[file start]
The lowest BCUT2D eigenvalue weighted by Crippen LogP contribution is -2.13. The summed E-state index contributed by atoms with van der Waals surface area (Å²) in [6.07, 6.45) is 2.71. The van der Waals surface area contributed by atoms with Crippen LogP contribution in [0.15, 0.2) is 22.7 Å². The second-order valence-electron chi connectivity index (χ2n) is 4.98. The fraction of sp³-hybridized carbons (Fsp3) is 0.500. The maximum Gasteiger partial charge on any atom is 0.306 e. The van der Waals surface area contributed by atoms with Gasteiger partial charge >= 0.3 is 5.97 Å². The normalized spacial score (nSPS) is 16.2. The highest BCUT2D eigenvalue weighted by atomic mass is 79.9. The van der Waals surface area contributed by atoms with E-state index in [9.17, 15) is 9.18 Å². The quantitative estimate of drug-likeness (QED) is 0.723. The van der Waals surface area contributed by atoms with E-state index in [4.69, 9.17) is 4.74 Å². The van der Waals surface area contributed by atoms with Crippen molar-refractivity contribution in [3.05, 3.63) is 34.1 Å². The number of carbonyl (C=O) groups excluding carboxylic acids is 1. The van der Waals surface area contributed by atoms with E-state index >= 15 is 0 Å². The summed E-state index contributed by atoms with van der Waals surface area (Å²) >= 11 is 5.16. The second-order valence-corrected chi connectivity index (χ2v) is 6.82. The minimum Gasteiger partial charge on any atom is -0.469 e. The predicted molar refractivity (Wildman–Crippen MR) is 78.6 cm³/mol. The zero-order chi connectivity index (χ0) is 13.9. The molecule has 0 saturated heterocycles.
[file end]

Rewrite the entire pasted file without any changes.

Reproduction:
The lowest BCUT2D eigenvalue weighted by Crippen LogP contribution is -2.13. The summed E-state index contributed by atoms with van der Waals surface area (Å²) in [6.07, 6.45) is 2.71. The van der Waals surface area contributed by atoms with Crippen LogP contribution in [0.15, 0.2) is 22.7 Å². The second-order valence-electron chi connectivity index (χ2n) is 4.98. The fraction of sp³-hybridized carbons (Fsp3) is 0.500. The maximum Gasteiger partial charge on any atom is 0.306 e. The van der Waals surface area contributed by atoms with Gasteiger partial charge >= 0.3 is 5.97 Å². The normalized spacial score (nSPS) is 16.2. The highest BCUT2D eigenvalue weighted by atomic mass is 79.9. The van der Waals surface area contributed by atoms with E-state index in [9.17, 15) is 9.18 Å². The quantitative estimate of drug-likeness (QED) is 0.723. The van der Waals surface area contributed by atoms with E-state index in [4.69, 9.17) is 4.74 Å². The van der Waals surface area contributed by atoms with Crippen molar-refractivity contribution in [3.05, 3.63) is 34.1 Å². The number of carbonyl (C=O) groups excluding carboxylic acids is 1. The van der Waals surface area contributed by atoms with E-state index >= 15 is 0 Å². The summed E-state index contributed by atoms with van der Waals surface area (Å²) >= 11 is 5.16. The second-order valence-corrected chi connectivity index (χ2v) is 6.82. The minimum Gasteiger partial charge on any atom is -0.469 e. The predicted molar refractivity (Wildman–Crippen MR) is 78.6 cm³/mol. The zero-order chi connectivity index (χ0) is 13.9. The molecule has 0 saturated heterocycles.